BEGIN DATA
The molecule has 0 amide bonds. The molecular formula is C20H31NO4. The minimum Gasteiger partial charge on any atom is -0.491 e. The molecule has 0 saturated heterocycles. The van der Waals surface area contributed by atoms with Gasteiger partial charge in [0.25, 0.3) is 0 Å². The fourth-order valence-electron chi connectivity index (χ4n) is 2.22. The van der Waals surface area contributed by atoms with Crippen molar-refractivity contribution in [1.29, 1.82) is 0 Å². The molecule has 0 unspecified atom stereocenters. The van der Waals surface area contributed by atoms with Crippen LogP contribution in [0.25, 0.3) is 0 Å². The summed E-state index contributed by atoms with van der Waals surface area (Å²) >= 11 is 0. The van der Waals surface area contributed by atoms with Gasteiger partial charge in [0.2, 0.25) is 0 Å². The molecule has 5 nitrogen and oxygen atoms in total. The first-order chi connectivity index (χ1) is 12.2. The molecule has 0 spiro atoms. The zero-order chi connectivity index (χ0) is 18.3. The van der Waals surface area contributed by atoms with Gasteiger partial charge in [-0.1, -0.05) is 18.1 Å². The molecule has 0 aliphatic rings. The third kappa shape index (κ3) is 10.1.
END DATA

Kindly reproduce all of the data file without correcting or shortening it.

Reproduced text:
The molecule has 0 amide bonds. The molecular formula is C20H31NO4. The minimum Gasteiger partial charge on any atom is -0.491 e. The molecule has 0 saturated heterocycles. The van der Waals surface area contributed by atoms with Gasteiger partial charge in [0.25, 0.3) is 0 Å². The fourth-order valence-electron chi connectivity index (χ4n) is 2.22. The van der Waals surface area contributed by atoms with Crippen molar-refractivity contribution in [1.29, 1.82) is 0 Å². The molecule has 0 unspecified atom stereocenters. The van der Waals surface area contributed by atoms with Crippen LogP contribution in [0.25, 0.3) is 0 Å². The summed E-state index contributed by atoms with van der Waals surface area (Å²) >= 11 is 0. The van der Waals surface area contributed by atoms with Gasteiger partial charge in [0.2, 0.25) is 0 Å². The molecule has 5 nitrogen and oxygen atoms in total. The first-order chi connectivity index (χ1) is 12.2. The molecule has 0 spiro atoms. The zero-order chi connectivity index (χ0) is 18.3. The van der Waals surface area contributed by atoms with Gasteiger partial charge in [-0.1, -0.05) is 18.1 Å². The molecule has 0 aliphatic rings. The third kappa shape index (κ3) is 10.1.